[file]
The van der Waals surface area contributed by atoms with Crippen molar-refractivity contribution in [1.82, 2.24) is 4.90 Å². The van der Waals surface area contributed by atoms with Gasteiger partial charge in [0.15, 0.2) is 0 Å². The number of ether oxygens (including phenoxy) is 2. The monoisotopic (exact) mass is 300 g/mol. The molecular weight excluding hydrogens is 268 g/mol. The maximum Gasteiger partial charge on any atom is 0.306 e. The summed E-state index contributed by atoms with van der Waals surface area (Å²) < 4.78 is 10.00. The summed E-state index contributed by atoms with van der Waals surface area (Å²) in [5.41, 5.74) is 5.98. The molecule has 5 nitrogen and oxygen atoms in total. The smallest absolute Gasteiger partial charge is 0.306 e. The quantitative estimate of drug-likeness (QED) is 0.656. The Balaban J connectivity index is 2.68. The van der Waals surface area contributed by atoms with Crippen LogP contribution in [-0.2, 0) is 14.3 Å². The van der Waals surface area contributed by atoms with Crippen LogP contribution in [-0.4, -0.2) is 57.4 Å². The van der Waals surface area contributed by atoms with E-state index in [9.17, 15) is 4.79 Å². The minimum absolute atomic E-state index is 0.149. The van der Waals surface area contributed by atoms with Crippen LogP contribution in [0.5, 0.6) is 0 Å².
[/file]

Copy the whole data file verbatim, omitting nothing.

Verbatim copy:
The van der Waals surface area contributed by atoms with Crippen molar-refractivity contribution in [1.82, 2.24) is 4.90 Å². The van der Waals surface area contributed by atoms with Gasteiger partial charge in [0.15, 0.2) is 0 Å². The number of ether oxygens (including phenoxy) is 2. The monoisotopic (exact) mass is 300 g/mol. The molecular weight excluding hydrogens is 268 g/mol. The maximum Gasteiger partial charge on any atom is 0.306 e. The summed E-state index contributed by atoms with van der Waals surface area (Å²) < 4.78 is 10.00. The summed E-state index contributed by atoms with van der Waals surface area (Å²) in [5.41, 5.74) is 5.98. The molecule has 5 nitrogen and oxygen atoms in total. The smallest absolute Gasteiger partial charge is 0.306 e. The quantitative estimate of drug-likeness (QED) is 0.656. The Balaban J connectivity index is 2.68. The van der Waals surface area contributed by atoms with Crippen LogP contribution in [-0.2, 0) is 14.3 Å². The van der Waals surface area contributed by atoms with Crippen LogP contribution in [-0.4, -0.2) is 57.4 Å². The van der Waals surface area contributed by atoms with E-state index in [9.17, 15) is 4.79 Å². The minimum absolute atomic E-state index is 0.149. The van der Waals surface area contributed by atoms with Crippen LogP contribution in [0.5, 0.6) is 0 Å².